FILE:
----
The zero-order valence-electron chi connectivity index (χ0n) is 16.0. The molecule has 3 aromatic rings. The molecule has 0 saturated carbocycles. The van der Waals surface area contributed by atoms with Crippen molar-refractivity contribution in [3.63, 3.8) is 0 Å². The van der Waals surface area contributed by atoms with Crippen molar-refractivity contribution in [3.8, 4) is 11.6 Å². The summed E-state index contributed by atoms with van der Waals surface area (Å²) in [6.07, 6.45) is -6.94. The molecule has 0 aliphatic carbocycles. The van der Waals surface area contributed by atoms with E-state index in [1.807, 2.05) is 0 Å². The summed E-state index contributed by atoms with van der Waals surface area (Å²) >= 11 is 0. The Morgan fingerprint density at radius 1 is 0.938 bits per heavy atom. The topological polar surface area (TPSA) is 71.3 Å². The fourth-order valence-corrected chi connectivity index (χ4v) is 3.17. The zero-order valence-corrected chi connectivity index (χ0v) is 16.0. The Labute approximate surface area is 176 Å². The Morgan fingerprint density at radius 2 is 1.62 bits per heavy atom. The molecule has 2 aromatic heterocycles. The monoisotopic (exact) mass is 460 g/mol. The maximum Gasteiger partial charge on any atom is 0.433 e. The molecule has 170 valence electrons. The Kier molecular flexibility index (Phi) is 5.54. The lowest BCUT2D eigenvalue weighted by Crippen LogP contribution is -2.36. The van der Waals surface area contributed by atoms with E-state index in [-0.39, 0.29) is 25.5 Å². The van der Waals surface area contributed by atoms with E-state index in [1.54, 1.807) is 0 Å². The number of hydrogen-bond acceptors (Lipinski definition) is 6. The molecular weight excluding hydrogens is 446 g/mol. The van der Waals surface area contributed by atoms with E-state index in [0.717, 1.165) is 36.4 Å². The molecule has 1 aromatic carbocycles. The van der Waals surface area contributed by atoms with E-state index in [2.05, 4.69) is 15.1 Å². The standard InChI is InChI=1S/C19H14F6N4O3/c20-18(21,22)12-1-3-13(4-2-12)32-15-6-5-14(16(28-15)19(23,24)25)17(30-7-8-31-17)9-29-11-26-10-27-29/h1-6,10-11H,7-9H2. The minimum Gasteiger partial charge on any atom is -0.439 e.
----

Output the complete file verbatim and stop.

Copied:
The zero-order valence-electron chi connectivity index (χ0n) is 16.0. The molecule has 3 aromatic rings. The molecule has 0 saturated carbocycles. The van der Waals surface area contributed by atoms with Crippen molar-refractivity contribution in [3.63, 3.8) is 0 Å². The van der Waals surface area contributed by atoms with Crippen molar-refractivity contribution in [3.8, 4) is 11.6 Å². The summed E-state index contributed by atoms with van der Waals surface area (Å²) in [6.07, 6.45) is -6.94. The molecule has 0 aliphatic carbocycles. The van der Waals surface area contributed by atoms with E-state index in [1.807, 2.05) is 0 Å². The summed E-state index contributed by atoms with van der Waals surface area (Å²) >= 11 is 0. The Morgan fingerprint density at radius 1 is 0.938 bits per heavy atom. The topological polar surface area (TPSA) is 71.3 Å². The fourth-order valence-corrected chi connectivity index (χ4v) is 3.17. The zero-order valence-corrected chi connectivity index (χ0v) is 16.0. The Labute approximate surface area is 176 Å². The Morgan fingerprint density at radius 2 is 1.62 bits per heavy atom. The molecule has 2 aromatic heterocycles. The monoisotopic (exact) mass is 460 g/mol. The maximum Gasteiger partial charge on any atom is 0.433 e. The molecule has 170 valence electrons. The Kier molecular flexibility index (Phi) is 5.54. The lowest BCUT2D eigenvalue weighted by Crippen LogP contribution is -2.36. The van der Waals surface area contributed by atoms with E-state index in [-0.39, 0.29) is 25.5 Å². The van der Waals surface area contributed by atoms with E-state index in [1.54, 1.807) is 0 Å². The number of hydrogen-bond acceptors (Lipinski definition) is 6. The molecular weight excluding hydrogens is 446 g/mol. The van der Waals surface area contributed by atoms with E-state index in [0.717, 1.165) is 36.4 Å². The molecule has 1 aromatic carbocycles. The van der Waals surface area contributed by atoms with E-state index in [2.05, 4.69) is 15.1 Å². The standard InChI is InChI=1S/C19H14F6N4O3/c20-18(21,22)12-1-3-13(4-2-12)32-15-6-5-14(16(28-15)19(23,24)25)17(30-7-8-31-17)9-29-11-26-10-27-29/h1-6,10-11H,7-9H2. The minimum Gasteiger partial charge on any atom is -0.439 e.